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Banking Union and Beyond: Discussion papers for Brussels Think Tank Dialogue

The economic session of the BTTD 2014 will review the progress on banking union so far and ask what else is missing in the EMU architecture to complement and enhance the reforms on the financial side.

By: Date: January 28, 2014 Topic: European Macroeconomics & Governance

Three years have passed since the euro crisis broke out in 2010, revealing the shortcomings of the EMU architecture as it was foreseen in Maastricht. A number of reforms have been undertaken since 2010 in order to strengthen the Monetary Union, make it more adept to face the challenges of the financial integration that the euro itself created and ensure a stronger resilience to financial crises in the future. To this end, the EMU framework has been strengthened on the side of financial supervision, fiscal discipline and macroeconomic surveillance. Among the various reforms, the agreement to create a Banking Union is certainly a major one and represents probably the most important step towards integration to date. But is it enough? The economic session of the BTTD 2014 will review the progress on banking union so far and ask what else is missing in the EMU architecture to complement and enhance the reforms on the financial side.

2014 will be a year of important changes for the European financial system, and the shape of the European Banking Union is due to become clearer. The Banking Union, in the sense that the term is being used in Brussels, indicates a system of four major elements:

  1. Single rulebook for the European financial market;
  2. Single Supervisory Mechanism (SSM);
  3. Single Resolution Mechanism (SRM), ideally supported by a Single Resolution Fund (SRF) and a fiscal backstop;
  4. Harmonisation of the Deposit Guarantee Schemes (DGS).

The stated rationale behind a European Banking Union is to preserve the singleness of the European financial market, to ensure consistent high-quality supervision and to break the vicious circle between banks and sovereigns. Discussion has been on-going for a long while at the academic, as well as the political, level and agreement (or preliminary agreement) has been reached on these elements.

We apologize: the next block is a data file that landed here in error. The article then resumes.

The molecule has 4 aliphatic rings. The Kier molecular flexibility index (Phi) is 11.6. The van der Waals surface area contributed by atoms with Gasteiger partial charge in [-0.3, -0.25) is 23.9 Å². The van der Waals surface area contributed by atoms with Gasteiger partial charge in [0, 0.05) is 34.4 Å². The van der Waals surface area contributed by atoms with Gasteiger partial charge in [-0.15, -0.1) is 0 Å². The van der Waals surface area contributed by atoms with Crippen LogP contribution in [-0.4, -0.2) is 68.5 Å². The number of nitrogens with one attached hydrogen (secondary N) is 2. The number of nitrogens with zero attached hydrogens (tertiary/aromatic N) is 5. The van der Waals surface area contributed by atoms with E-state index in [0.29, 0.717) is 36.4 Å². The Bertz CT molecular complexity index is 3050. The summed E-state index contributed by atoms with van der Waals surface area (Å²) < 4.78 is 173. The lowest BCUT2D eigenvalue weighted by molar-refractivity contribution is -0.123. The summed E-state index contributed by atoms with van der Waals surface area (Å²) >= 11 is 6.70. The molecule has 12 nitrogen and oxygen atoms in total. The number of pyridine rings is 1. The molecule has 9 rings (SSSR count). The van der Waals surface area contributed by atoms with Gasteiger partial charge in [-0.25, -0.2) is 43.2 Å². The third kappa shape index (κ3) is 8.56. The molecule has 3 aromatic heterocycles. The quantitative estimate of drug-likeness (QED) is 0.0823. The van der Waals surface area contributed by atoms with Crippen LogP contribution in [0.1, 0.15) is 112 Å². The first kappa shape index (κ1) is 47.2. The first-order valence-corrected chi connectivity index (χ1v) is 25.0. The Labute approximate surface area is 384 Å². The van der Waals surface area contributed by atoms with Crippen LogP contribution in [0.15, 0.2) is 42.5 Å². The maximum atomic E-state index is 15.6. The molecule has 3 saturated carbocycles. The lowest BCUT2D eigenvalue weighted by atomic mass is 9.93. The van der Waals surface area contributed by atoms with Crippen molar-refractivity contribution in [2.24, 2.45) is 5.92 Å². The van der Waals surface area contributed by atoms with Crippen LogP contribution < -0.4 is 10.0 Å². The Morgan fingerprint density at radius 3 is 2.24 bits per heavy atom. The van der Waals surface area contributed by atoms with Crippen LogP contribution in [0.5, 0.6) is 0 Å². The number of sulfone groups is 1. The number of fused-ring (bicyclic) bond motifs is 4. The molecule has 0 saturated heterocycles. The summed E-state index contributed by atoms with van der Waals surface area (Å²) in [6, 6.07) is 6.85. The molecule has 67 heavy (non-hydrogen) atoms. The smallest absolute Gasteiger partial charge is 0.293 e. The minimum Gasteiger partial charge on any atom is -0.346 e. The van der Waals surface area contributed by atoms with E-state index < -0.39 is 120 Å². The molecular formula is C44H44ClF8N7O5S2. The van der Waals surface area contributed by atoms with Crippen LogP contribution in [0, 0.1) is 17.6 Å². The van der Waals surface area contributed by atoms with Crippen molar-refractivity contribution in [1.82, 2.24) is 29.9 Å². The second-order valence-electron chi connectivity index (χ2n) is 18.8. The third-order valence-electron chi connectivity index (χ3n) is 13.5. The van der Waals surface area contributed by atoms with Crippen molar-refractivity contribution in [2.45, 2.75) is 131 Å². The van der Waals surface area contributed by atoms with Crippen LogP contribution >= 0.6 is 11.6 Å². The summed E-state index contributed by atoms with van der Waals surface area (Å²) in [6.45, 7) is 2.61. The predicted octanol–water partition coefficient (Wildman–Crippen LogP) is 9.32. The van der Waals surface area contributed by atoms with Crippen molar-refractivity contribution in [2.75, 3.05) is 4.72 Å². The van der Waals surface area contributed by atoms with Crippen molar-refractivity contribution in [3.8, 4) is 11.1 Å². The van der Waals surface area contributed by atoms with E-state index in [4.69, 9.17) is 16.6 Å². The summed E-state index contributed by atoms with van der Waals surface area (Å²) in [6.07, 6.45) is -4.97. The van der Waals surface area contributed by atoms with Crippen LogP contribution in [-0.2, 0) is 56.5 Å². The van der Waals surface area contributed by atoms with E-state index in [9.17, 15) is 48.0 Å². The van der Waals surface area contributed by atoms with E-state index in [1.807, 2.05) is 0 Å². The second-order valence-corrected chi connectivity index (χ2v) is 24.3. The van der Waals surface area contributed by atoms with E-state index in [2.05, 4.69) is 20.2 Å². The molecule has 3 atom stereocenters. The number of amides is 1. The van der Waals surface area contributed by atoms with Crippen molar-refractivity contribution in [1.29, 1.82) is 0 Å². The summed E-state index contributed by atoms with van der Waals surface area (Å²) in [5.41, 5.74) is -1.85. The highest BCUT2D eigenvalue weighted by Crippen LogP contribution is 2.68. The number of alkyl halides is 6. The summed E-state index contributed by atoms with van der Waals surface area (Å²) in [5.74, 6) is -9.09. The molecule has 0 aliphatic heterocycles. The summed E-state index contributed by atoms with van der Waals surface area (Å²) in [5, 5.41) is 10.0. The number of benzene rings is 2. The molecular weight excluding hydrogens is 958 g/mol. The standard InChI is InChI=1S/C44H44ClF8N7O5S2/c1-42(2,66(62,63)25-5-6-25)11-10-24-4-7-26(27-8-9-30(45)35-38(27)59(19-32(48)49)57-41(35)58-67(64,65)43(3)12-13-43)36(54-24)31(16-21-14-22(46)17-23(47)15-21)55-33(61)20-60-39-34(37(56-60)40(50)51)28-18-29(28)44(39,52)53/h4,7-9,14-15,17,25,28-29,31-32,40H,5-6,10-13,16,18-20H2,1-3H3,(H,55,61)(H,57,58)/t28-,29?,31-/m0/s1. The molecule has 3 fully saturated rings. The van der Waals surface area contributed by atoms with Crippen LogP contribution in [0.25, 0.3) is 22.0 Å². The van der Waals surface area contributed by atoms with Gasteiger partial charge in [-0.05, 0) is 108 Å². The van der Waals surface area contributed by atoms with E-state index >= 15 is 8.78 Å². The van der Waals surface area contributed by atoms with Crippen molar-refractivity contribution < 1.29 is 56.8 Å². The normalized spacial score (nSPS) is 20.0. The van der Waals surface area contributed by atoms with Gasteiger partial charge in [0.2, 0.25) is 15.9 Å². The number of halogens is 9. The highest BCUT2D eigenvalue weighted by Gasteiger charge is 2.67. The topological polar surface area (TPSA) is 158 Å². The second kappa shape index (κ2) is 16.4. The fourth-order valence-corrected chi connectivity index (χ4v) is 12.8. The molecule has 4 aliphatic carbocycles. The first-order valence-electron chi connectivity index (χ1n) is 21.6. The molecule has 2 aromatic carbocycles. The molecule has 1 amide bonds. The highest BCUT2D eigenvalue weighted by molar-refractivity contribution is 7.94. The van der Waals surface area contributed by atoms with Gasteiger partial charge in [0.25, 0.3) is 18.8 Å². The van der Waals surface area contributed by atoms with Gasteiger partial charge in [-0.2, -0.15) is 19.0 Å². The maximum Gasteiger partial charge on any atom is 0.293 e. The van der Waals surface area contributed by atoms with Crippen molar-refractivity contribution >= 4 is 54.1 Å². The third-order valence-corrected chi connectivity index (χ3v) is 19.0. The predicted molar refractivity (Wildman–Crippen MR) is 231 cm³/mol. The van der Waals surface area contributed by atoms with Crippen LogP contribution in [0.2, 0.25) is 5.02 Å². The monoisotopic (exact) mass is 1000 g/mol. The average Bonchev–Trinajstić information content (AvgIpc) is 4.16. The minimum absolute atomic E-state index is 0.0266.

Borrowing conditions for sovereigns have improved markedly after the European Central Bank (ECB) introduced the new Outright Monetary transactions in September 2012, but the fragmentation of the European financial market induced by the crisis is far from being reversed. Starting in 2009 (and accelerating since 2010) Eurozone banks have been massively retrenching within domestic borders. This has led, especially in countries perceived to be weaker, to an impressive re-domestication of banks’ assets in general and of debt portfolios in particular. Doubts about the quality of banks’ balance sheets remain, still weighing on borrowing conditions for the private sector.

Credit volume has contracted by 6% in the Eurozone since early 2010, and the worsening of financing conditions seems unevenly distributed across the EMU, with borrowing costs showing diverging dynamics along the peripheral-core divide. Due to their strong reliance on the banking sector, small and medium businesses seem to pay a disproportionately high price in terms of lending conditions not only because of the economic slowdown, but also because of deleveraging undertaken by the banks.

The phase in of the SSM that will start in 2014 can help reduce uncertainty about the quality of banks’ assets and about the thoroughness of financial supervision, thus helping to address also the divergence in the private sector borrowing conditions. However, several questions remain open, which is the reason why the issue of banking union is due to remain topical in early 2014.

First, some of the central elements of the ECB’s balance sheet-assessment exercise have not yet been decided (or they have not yet been communicated). These include, in particular, the treatment of sovereign debt, the magnitude of the stress test, and the treatment of systemic risk. The choices that will be made on these issues will potentially significantly affect the results. Uncertainty should also be dispelled about the rules that will apply to bank recapitalisation, bank restructuring and bank resolution in 2014 and thereafter, including how remaining recapitalisation costs should be distributed between national taxpayers and taxpayers of other European countries.

Second, the recent deal on SRM leaves open the question of how far the present arrangements go towards achieving the stated aim of the banking union i.e. breaking the link between banks and sovereigns. The decision-making process envisioned in the proposed SRM Regulation is very complex and at least for the immediate future, no credible backstop is envisioned for resolution. The recent deal includes a commitment to establish a common backstop of 55bn by 2025 at the latest but during the transition the EU’s fund will be split into national compartments that will be merged over time. In the immediate future, the construction will not differ much from the status quo, meaning that the link between banks and their sovereigns would not be weakened and that different member states’ positions could still lead to potentially very large heterogeneity in the approach to financial sector problems

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